Frank Longella discussed “Starting Out in the Evening,” and Charles Grodin told an intimate audience what it was like to work with Robert DiNiro in “Midnight Run.” Though DiNiro hasn’t made an appearance onstage here, he has filmed a couple of movies in Stamford. So, perhaps its just a matter of time.
RIDE: The Harbor Point Trolley
Park your car once in Stamford and you can get to most attractions and restaurants on the FREE 14-stop Harbor Point Trolley. This mode of transport is a boon to residents and visitors – bringing you from downtown theaters and eateries (and the great Ferguson Library) to the waterfront. Check it out and ride it just for the kicks!
DRINK: Half Full Brewery
Here’s your chance to visit and sample homegrown, craft brews. Established by young Conor Horrigan, who left his Wall Street job after an epiphany on vacation in Peru, Half Full has been a Stamford sensation since it opened its doors. I’m partial to the creamy Half Full Chocolate Coffee Brown Ale. Open Thus and Fri. 4-9, Sat 12-9, Sun 12-5 for tastings, tours 2 and 4 Sat/Sun.
Best Restaurants in Stamford CT
These days, when everyone seems to be opening a “make-your-own” cafeteria-style eatery, Roasted stands out for its full bar (novel in the fast slow-food space) and a variety of meats slow-roasted by owner Bill Hall. Bill starts roasting the turkey breast, pork, and beef at the “time-to-make-the-donuts” hour of 4:30am. Each and every day.
Bill’s wife, Kristin, with a Masters in Neuroscience, brings her love of the scientific method to their restaurant. Diners “Build” their meals by choosing a “Bottom” – either rolls or salad/grain bowls; a “Middle” – from a roster of roasted meats including Italian herbed pork loin, jerked chicken, chile sugar brisket, and now roasted salmon (my personal favorite). And, for the vegan in your life – BBQ Tofu. For the “Top,” choose from dressings and foodstuffs that have been life-lab tested for perfectly balanced combinations of textures and flavors.
This Ethiopian grain has been called a “superfood,” “the new quinoa” and so many other superlatives, you’ll feel healthy just dining on the spongy teff-based bread (injera) alone. But this bread is merely the delivery device for excellent stews and warm salads – hallmarks of Ethiopian food.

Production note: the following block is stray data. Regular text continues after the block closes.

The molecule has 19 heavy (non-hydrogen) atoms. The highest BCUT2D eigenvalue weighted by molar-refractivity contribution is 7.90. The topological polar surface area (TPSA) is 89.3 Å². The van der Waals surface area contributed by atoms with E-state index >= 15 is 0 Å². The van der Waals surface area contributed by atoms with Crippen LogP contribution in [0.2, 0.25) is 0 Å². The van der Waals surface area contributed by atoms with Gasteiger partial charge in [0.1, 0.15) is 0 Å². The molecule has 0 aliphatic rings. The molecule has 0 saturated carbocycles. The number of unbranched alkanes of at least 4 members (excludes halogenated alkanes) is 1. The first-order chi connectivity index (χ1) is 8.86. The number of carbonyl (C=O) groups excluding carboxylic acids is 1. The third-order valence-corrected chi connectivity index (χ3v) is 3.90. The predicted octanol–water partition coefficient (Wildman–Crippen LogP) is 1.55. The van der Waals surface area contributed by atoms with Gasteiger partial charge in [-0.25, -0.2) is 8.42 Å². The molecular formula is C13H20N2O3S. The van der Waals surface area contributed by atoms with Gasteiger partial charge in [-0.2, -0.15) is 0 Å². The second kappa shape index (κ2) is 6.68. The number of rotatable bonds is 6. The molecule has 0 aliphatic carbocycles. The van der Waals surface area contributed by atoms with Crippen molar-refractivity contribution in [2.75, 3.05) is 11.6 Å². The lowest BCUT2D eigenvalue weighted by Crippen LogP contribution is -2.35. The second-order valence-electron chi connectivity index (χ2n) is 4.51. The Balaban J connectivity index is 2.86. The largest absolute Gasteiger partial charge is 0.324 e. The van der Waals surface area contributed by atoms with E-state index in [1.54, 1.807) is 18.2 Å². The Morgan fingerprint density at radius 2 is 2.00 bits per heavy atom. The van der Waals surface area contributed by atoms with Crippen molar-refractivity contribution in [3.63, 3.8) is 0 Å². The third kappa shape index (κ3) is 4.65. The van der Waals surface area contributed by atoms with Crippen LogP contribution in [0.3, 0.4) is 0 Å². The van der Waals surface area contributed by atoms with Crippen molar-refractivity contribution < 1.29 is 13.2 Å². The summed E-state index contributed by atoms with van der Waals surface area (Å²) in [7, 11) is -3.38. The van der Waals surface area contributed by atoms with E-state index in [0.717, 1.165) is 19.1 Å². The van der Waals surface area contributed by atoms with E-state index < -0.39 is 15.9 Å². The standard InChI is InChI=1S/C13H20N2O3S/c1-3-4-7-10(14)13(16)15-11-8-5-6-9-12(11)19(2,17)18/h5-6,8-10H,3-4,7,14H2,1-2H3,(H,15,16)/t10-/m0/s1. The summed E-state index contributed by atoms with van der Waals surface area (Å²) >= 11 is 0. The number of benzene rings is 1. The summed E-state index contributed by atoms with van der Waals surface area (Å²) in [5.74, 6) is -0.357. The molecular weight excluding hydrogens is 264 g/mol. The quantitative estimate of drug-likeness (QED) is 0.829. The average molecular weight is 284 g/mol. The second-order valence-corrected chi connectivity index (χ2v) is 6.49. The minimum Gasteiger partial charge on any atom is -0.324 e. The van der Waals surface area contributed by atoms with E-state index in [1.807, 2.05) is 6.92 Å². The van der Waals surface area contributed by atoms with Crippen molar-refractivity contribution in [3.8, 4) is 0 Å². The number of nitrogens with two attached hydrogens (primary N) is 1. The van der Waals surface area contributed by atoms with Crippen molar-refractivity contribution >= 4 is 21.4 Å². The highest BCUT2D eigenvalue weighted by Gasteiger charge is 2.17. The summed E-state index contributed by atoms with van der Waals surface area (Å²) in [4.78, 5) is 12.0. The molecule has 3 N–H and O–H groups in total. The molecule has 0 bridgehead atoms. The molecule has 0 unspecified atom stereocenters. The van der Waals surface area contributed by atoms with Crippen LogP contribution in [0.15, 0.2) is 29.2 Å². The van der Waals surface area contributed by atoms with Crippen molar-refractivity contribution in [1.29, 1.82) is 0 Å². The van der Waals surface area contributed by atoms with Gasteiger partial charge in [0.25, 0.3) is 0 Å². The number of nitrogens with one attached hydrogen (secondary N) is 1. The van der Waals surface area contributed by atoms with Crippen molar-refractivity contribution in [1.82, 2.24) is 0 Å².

Vegans will adore all the vegetarian offerings, which make great use of beans, greens and other veggies ($17 includes four small portions and two injera). Meat lovers won’t feel left out either. Tasty chicken, beef and lamb is on offer ($23 for spiced lamb cubes and two vegan dishes). As you might be able to tell, I’m one of Teff’s biggest fans.
EAT/BUDGET: Remo’s Brick Oven Pizza Co.
It’s not fancy or (thankfully) pricey, but Remo’s was purported to be one of Bobby DiNiro’s favorite hangouts while filming in town. And it’s my favorite “neighborhood” brick oven pizza joint. Of course the pizza’s great, but I’m partial to Remo’s Chicken Balsamic – a mélange of boneless chicken breast, sliced portabella mushrooms, and sun-dried tomatoes over penne pasta, tossed with a balsamic glaze I apparently can’t resist ($17.95). All fish, chicken and veal entrees hover around $20, a bargain in this Gold Coast city.
This tiny Latin Fusion restaurant used to be that hidden, aesthetically pleasing hole in the wall that no-one outside of Stamford knew about but where we all took our out-of-town friends. On busy Route 1 near car parts stores, you could park on a side street and just walk in.
Those days are gone. And though the food remains incredible, you’ve got to call days in advance for a reservation. And then hand your car keys over to a valet when you arrive. I still take my out of town friends there, and meet other in-town Brasitas loving friends just so I can get my Carne Asada fix: pan roasted Black Angus hanger steak with smoky chili emulsion ($25).
EAT: Locals Love
Cafe Silvium for intimate and old school Italian. Olio for eclectic “New” American, newcomer Dhabewala for Indian. And newish Kouzina Greek Tavern.
Three Stamford restaurants currently serve a large Kosher population. Soosh at the JCC offers great sushi (and pizza!). In addition to Teff (above), my vegan husband also loves vegetarian Navaratna Indian Restaurant. Meat-lovers won’t be left out at 613 Restaurant, which also crafts some great cocktails.
Hotels in Stamford CT
STAY: HOTEL ZERO DEGREES
There is one groovy boutique hotel in Stamford, CT, repurposed from a well-used YMCA dorm. The hotel is so cool and inviting, you might not notice that it sits on a busy road.
Serene music neutralizes street and city noise. And a patina of cool (Designs Within Reach furniture, black and red leathers, muted copper color scheme) neutralizes roadside urban hazards. Real or perceived.
Rooms are outfitted with all the elements of a true boutique; leather headboards, inviting throws artfully folded at the foot of white-duvet clad beds, one saturated-color wall for punch, Porcelanosa bathroom tiles, and locally sourced art.
Flat screen TV’s and free wi-fi round out the great, comfy deal. Rates from $139 include hot breakfast buffet, free wi-fi, state of art fitness center, newspaper, Starbucks coffee.